One of the lesser understood consequences of type 2 diabetes is its potential to exacerbate bladder and bowel control problems.
Constipation affects nearly 60 per cent of people with diabetes, and constipation increases the risk of urinary incontinence. This is essentially due to a space issue; an enlarged bowel compresses on the bladder and reduces its holding capacity, thereby risking accidental urinary leakage.
High blood sugar levels
If blood sugar levels are poorly controlled, the body will try to remove the excess blood sugars by producing more urine, which may also lead to stress incontinence (leakage when sneezing, running etc.)
Being overweight is a condition that puts people at higher risk of both type 2 diabetes and incontinence. Overweight is a major contributor to bladder and bowel control, because the excess strain on the pelvic floor stretches and weakens the pelvic floor muscles, compromising their ability to support the bladder and bowel, and to shut off the urinary and anal passages.
Poorly controlled or long-term type 2 diabetes can cause damage to nerves, which can lead to problems with bladder and bowel control. This may manifest as a loss in sensation, little warning given about having to go to the toilet, or lack of awareness that your bladder is filling. There may also be reduced sensation about whether or not the bladder or bowel is empty, increasing the risk of urinary tract infections (UTIs) or kidney damage.
Diabetes also interferes with the immune system, putting sufferers at greater risk of infection. This combination of a declining immunity and poor bladder emptying due to nerve damage puts people at a greater risk of UTIs. These can be treated with antibiotics and by practicing good personal hygiene; for example wiping from front to back to avoid contaminating the vagina with bowel bacteria.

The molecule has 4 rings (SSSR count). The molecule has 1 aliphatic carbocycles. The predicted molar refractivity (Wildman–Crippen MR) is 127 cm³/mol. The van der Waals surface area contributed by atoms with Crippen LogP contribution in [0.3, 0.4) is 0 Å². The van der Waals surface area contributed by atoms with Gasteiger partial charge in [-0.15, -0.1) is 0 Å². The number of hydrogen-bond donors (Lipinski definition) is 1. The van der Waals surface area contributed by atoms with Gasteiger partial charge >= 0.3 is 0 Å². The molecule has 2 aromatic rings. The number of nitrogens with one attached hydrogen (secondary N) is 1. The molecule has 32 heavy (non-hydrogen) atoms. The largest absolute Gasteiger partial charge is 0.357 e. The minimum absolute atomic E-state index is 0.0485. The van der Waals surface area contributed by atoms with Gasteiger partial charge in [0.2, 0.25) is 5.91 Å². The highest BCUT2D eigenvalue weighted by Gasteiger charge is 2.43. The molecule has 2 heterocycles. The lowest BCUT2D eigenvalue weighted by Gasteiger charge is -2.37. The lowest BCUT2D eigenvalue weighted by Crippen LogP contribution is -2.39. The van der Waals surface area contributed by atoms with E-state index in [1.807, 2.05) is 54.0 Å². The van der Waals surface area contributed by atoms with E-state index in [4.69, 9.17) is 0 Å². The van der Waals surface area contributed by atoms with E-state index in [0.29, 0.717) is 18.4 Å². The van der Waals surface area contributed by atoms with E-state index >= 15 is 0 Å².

Medications for type 2 diabetes such as metformin, acarbose and repaglinide can cause diarrhoea. Healthy sources of soluble fibre in the diet, such as oats, barley, rye, peeled fruit and vegetables can help restore bowel motions to normal.
Five steps for good bladder and bowel health
For the 950,000 Australians affected by type 2 diabetes, good bladder and bowel health becomes even more critical. The Continence Foundation of Australia recommends these five steps for healthy bladder and bowel habits.
- Eat well and include at least 30 g of fibre daily.
A well-balanced diet with adequate fibre will help prevent constipation also help achieve a healthier weight.
- Drink about 1.5 -2 litres of fluid daily, limiting caffeine and fizzy drinks.
Drink to satisfy your thirst, not to meet an arbitrary volume, and moderate the caffeine and fizzy drinks which can irritate the bladder. Your urine should be pale lemon in colour.
- Exercise regularly.
Aim for about 30 minutes a day and if you’re not the sporty type, walking is great exercise.
- Keep your pelvic floor toned.
Men and women can strengthen and tone their pelvic floor muscles by doing their pelvic floor exercises daily. Find out how to do them correctly by phoning the National Continence Helpline on 1800 33 00 66 or visiting continence.org.au
- Practise good toilet habits
Empty your bowel when you get a strong urge, and avoid holding on. If you hold on too long, you risk the stool becoming harder, which increases the likelihood of constipation. Sit with your knees slightly higher than your hips, with elbows on your knees and lean forward. Wipe from front to back to avoid contaminating the vagina with bowel bacteria.
Empty your bladder when it’s full, and don’t get into the habit of going ‘just in case’. Be sure to empty your bladder completely every time.
If you notice your bladder or bowel control problems worsening, phone the National Continence Helpline on 1800 33 00 66. The Continence Foundation is the national peak body working to improve the quality of life of the 4.6 million people affected by incontinence.
(Source: Continence Foundation of Australia)